I compulsively sign up for all sorts of stuff I don’t really need. Call it professional curiosity. Yesterday I was talking with a friend and he mentioned quora, a popular Q&A site that I have never really bothered with. So, on a whim I did my thing and signed up. This blog post is about the bad stuff that happened after that. In short the experience was appalling and mildly offensive and illustrative of how some companies just don’t get it.
So, here’s what happened.
I went to their home page. Basically there’s nothing there except a login box and a message stating “Quora connects you to everything you want to know about.”. I thought I had Google for that. Whatever. Despite this shocking lack of information and spectacularly bad marketing, I went ahead and attempted to sign in using the Facebook button. So, I clicked that and did the oauth exchange with Facebook. So far so good. Many sites offer this style of signups with Google, Facebook, Twitter, and other sites and it is sort of convenient.
After that it showed me a page to create a password. Eh… didn’t I just sign in?! Surely the intent of that was avoiding this. Annoyed, I just went ahead anyway and typed one of my passwords that I reserve for sites I absolutely don’t care about one bit.
Then I was presented with a page that required me to select five topics out of some huge list. That just sucks. I’m a new user. Don’t force me to make choices like that right away. Since I wasn’t particularly interested in following anything at this point, I just clicked next and got another page with yet more crap to choose from. It just kept insisting I had to follow topics in order to use the site. I declined and closed the tab, which sort of my way of saying fuck you very much and have a nice life. Basically, I had lost all interest in quora at this point. Bad UX and I’m not really convinced I need it to begin with.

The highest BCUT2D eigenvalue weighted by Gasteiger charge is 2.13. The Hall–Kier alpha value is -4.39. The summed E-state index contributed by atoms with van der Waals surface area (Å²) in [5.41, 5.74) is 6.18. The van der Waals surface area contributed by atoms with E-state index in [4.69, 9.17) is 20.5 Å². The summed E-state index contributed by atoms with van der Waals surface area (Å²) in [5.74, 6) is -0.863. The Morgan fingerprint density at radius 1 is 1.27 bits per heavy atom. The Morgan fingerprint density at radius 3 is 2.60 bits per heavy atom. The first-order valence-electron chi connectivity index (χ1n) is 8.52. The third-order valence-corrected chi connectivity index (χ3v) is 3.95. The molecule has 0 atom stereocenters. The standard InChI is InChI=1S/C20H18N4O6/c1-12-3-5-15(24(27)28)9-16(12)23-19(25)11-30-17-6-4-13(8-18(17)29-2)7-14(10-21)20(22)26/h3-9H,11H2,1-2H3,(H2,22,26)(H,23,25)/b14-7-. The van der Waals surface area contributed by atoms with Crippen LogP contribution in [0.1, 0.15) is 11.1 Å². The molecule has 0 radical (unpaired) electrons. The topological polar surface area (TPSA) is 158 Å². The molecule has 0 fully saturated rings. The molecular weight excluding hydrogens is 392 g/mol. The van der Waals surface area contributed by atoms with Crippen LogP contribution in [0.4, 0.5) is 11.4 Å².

It could be I’m missing out on something really great. Whatever. Bad UX causes you to lose users like that. I wasted five minutes of my time and Quora never even got around to explaining what they do. Shit happens.
Then I started getting emails like X is now following you on Quora. Apparently, quora just went ahead and spammed my Facebook friends on my behalf. That’s a definite red flag in my book. There is no way in hell I would give permission to any company to do that.
I just deactivated my account to prevent more damage and because frankly I felt offended. If you got spammed, sorry.
There are a couple of patterns here that I observed with other sites:
- Signup is needlessly complex. Every extra mouse click loses you customers. Every usability expert knows this. Don’t do this. At this point even having an email signup + password is fairly pointless for most users. Make it optional, if you bother implementing this at all (why would you?).
- The site is useless without signup. So how am I to decide I want to sign up at all? Give me samples or partial access.
- The site assumes you want to receive loads of email notifications. Off is a good default for any such notifications except the truly urgent ones. If I didn’t turn shit like this off, my inbox would have hundreds of new messages every morning from all sorts of sites I really don’t care about. Sorry, you are not the most important thing in my life.
- The site hijacks your Facebook feed to promote itself. No I don’t endorse your shitty site and I certainly don’t want you anywhere near my friends until I’ve had a chance to evaluate what you are about. I clicked the sign in button to sign in, not to give you permission to abuse privileges you sneaked in with that request. If you are going to post to my Facebook feed, make sure I know it is going to happen and have an opportunity to prevent it.
Quora failed on all four points and displayed a level of arrogance and aggressiveness that may or may not have been intended that caused me to de-activate my account right away.